A Vietnam veteran, on April 30, the 35th anniversary of the end of the Vietnam War, I reflected on my two tours of duty there. On May 1, “Immigration-Day,” I watched protesters on television march in opposition to Arizona’s new law on illegal immigration and the failure of the federal government to enact “comprehensive” immigration reform. They reminded me of anti-Vietnam-War protests, and got me thinking about what they have in common.
Protestors, whether they’re anti-war, Tea Party goers, or open-border advocates, are not monolithic. They consist of overlapping groups of the self-interested, political activists, and concerned citizens. They tend, however, to rally behind a principal theme–the one most likely to attract media coverage and win sympathizers.
American opposition to the Vietnam War, according to the ubiquitous Wikipedia, consisted of opposition to the draft (the self interested); moral, legal, and pragmatic arguments against U.S. intervention (political activists); and reaction to the media portrayal of the devastation in Southeast Asia (concerned citizens).
The central theme their leaders rallied them behind, and the one the media played up most, leaned heavily on the secular-moral aspects of U.S. involvement in Vietnam, especially its effects on the people of Southeast Asia and its cost in American lives. In the years that followed the Vietnam War, however, belying their moral concerns, those most active in the anti-war movement inexplicably ignored the deaths of more than 3.5 million people at the hands of Vietnamese and Cambodian Communists. And they treated American Vietnam War veterans with great disrespect.
I don’t blame antiwar protests for the U.S. loss in Vietnam, as some do. Bad strategic decisions and mismanagement of the war occupy that spot. But antiwar protests certainly played a role. Intentionally and unintentionally, their focus on the “immorality” of an “unwinnable” war, playing off the carnage Americans saw on television, obscured America’s real mistakes in Vietnam, and cast its strategic defeat as the result of a morally bankrupt policy.
In doing this they established the template for American political debate for decades to come–one the immigration protesters emulate today. From the Vietnam War onward, liberals in American politics have consistently sought to cast political differences with conservatives in predominantly secular vs. religious moral terms. They seek to occupy the moral high ground as the defender of the victimized by “hypocrites” on the conservative and religious right.
As with the debate over the Vietnam War, those most likely to sympathize with liberals and take to the streets in the debate over border security and illegal immigration include the self interested, political activists, and concerned citizens. U.S. businesses benefit from the cheap illegal labor. Democrat and union activists see millions of illegal immigrants as potential Democrat voters and union members. Concerned Hispanics identify with those who share their ethnic and cultural heritage.
Immigration protest leaders, like their Vietnam War predecessors, also focus on what attracts the media and wins sympathizers. They want to portray illegal immigrants and Hispanics as the victims of right-wing racism and racial profiling. Few things are more morally repugnant to Americans than racism.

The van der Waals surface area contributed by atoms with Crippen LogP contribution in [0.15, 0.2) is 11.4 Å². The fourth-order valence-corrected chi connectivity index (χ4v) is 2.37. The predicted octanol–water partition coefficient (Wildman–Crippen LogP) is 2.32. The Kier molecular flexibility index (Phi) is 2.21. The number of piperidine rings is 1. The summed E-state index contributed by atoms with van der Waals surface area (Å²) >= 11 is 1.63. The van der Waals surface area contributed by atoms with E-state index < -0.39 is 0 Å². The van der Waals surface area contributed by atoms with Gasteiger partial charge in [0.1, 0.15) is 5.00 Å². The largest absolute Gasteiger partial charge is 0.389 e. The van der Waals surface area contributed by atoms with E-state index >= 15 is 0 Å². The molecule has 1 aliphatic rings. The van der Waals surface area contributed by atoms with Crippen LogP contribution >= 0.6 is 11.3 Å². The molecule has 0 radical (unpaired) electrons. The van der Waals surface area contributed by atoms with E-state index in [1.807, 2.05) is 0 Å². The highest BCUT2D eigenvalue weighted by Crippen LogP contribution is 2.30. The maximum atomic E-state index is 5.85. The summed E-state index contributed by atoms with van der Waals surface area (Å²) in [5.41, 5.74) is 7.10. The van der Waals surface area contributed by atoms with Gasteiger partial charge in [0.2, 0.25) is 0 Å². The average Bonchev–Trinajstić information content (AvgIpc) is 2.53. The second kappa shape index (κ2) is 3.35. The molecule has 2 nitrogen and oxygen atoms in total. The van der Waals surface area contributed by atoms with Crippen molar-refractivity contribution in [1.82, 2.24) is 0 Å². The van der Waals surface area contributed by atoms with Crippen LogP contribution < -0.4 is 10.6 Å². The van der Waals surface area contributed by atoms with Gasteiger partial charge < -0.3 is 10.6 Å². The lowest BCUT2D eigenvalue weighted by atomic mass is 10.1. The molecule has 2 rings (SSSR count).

Racism and racial profiling certainly exist in America. They are evils to be denounced and guarded against; but they are not the central issues in the debate over border security and illegal immigration in 21st century America.
Unsecure boarders and illegal immigration are threats to all Americans, including Hispanics. They have profound social, economic and national security consequences that, while not difficult to understand, require going beyond sound bites. Americans must deal with them in a strategic, practical, and equitable manner. We cannot allow foreign criminal syndicates, drug dealers, murderers, and terrorists to take advantage of America’s inability to deal forthrightly with border security and illegal immigration.
Whether you agree or disagree with the new Arizona law and whether it is upheld or overturned by the courts, it has nothing to do with racism. It is a federal crime to enter the United States illegally. Legal immigrants to the United States are required by federal law to have their “green card” with them at all times and to present it on request to lawful authority. It is not racist for the Government of Arizona, in its self defense, to do what the federal government too often fails to do.
There are legitimate interests on all sides of the border security/illegal immigration issue. Americans should debate them on their relative merits without attempting to obscure their opponent’s objections on phony moral grounds. It’s as wrong to shout racist in the political forum when racism is not prevalent as it is to cry fire in a crowded theater when there is no fire.
Unfortunately, liberal activists have gotten away with using the protest of righteous indignation far too long, and they’re not about to change from within any time soon. Perhaps that’s why they feel so threatened by the Tea Party movement. At last, conservative Americans have begun to challenge them for the “moral high ground” on their own terms.
Ed Ross is the President and Chief Executive Officer of EWRoss International LLC, a company that provides global consulting services to clients in the international defense marketplace. He publishes commentary at EWRoss.com.